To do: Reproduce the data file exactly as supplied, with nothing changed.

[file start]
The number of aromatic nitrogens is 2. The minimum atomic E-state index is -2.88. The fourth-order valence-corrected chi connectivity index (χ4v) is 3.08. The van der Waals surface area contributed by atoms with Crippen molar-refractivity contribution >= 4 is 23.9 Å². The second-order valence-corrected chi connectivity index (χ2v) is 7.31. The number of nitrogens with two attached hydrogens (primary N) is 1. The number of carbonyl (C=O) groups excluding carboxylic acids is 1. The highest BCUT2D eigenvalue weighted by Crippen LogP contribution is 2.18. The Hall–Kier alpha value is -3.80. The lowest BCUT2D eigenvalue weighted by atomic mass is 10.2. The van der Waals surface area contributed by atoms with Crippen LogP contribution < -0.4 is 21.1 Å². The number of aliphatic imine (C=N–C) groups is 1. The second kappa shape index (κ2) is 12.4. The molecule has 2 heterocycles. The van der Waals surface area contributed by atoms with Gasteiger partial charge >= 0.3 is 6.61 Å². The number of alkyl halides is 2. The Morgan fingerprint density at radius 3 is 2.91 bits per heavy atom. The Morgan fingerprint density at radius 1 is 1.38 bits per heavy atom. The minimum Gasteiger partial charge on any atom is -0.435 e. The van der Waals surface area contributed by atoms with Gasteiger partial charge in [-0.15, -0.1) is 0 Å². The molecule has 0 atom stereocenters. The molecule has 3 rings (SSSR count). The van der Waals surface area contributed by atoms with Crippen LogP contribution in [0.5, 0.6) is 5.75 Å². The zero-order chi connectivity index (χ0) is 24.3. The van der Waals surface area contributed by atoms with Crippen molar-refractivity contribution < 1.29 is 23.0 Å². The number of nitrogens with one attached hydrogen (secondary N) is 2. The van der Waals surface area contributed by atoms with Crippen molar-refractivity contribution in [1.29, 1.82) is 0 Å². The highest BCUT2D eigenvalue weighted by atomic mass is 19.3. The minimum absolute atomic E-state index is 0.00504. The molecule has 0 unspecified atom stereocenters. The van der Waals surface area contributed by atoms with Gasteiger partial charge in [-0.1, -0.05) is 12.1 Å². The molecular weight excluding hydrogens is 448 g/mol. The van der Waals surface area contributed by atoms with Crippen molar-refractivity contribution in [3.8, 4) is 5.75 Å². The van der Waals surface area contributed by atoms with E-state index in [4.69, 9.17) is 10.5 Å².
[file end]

The number of aromatic nitrogens is 2. The minimum atomic E-state index is -2.88. The fourth-order valence-corrected chi connectivity index (χ4v) is 3.08. The van der Waals surface area contributed by atoms with Crippen molar-refractivity contribution >= 4 is 23.9 Å². The second-order valence-corrected chi connectivity index (χ2v) is 7.31. The number of nitrogens with two attached hydrogens (primary N) is 1. The number of carbonyl (C=O) groups excluding carboxylic acids is 1. The highest BCUT2D eigenvalue weighted by Crippen LogP contribution is 2.18. The Hall–Kier alpha value is -3.80. The lowest BCUT2D eigenvalue weighted by atomic mass is 10.2. The van der Waals surface area contributed by atoms with Crippen LogP contribution < -0.4 is 21.1 Å². The number of aliphatic imine (C=N–C) groups is 1. The second kappa shape index (κ2) is 12.4. The molecule has 2 heterocycles. The van der Waals surface area contributed by atoms with Gasteiger partial charge >= 0.3 is 6.61 Å². The number of alkyl halides is 2. The Morgan fingerprint density at radius 3 is 2.91 bits per heavy atom. The Morgan fingerprint density at radius 1 is 1.38 bits per heavy atom. The minimum Gasteiger partial charge on any atom is -0.435 e. The van der Waals surface area contributed by atoms with Gasteiger partial charge in [-0.15, -0.1) is 0 Å². The molecule has 0 atom stereocenters. The molecule has 3 rings (SSSR count). The van der Waals surface area contributed by atoms with Crippen LogP contribution in [0.5, 0.6) is 5.75 Å². The zero-order chi connectivity index (χ0) is 24.3. The van der Waals surface area contributed by atoms with Crippen molar-refractivity contribution < 1.29 is 23.0 Å². The number of nitrogens with one attached hydrogen (secondary N) is 2. The van der Waals surface area contributed by atoms with Crippen molar-refractivity contribution in [1.29, 1.82) is 0 Å². The highest BCUT2D eigenvalue weighted by atomic mass is 19.3. The minimum absolute atomic E-state index is 0.00504. The molecule has 0 unspecified atom stereocenters. The van der Waals surface area contributed by atoms with Gasteiger partial charge in [-0.1, -0.05) is 12.1 Å². The molecular weight excluding hydrogens is 448 g/mol. The van der Waals surface area contributed by atoms with Crippen molar-refractivity contribution in [3.8, 4) is 5.75 Å². The van der Waals surface area contributed by atoms with E-state index in [4.69, 9.17) is 10.5 Å².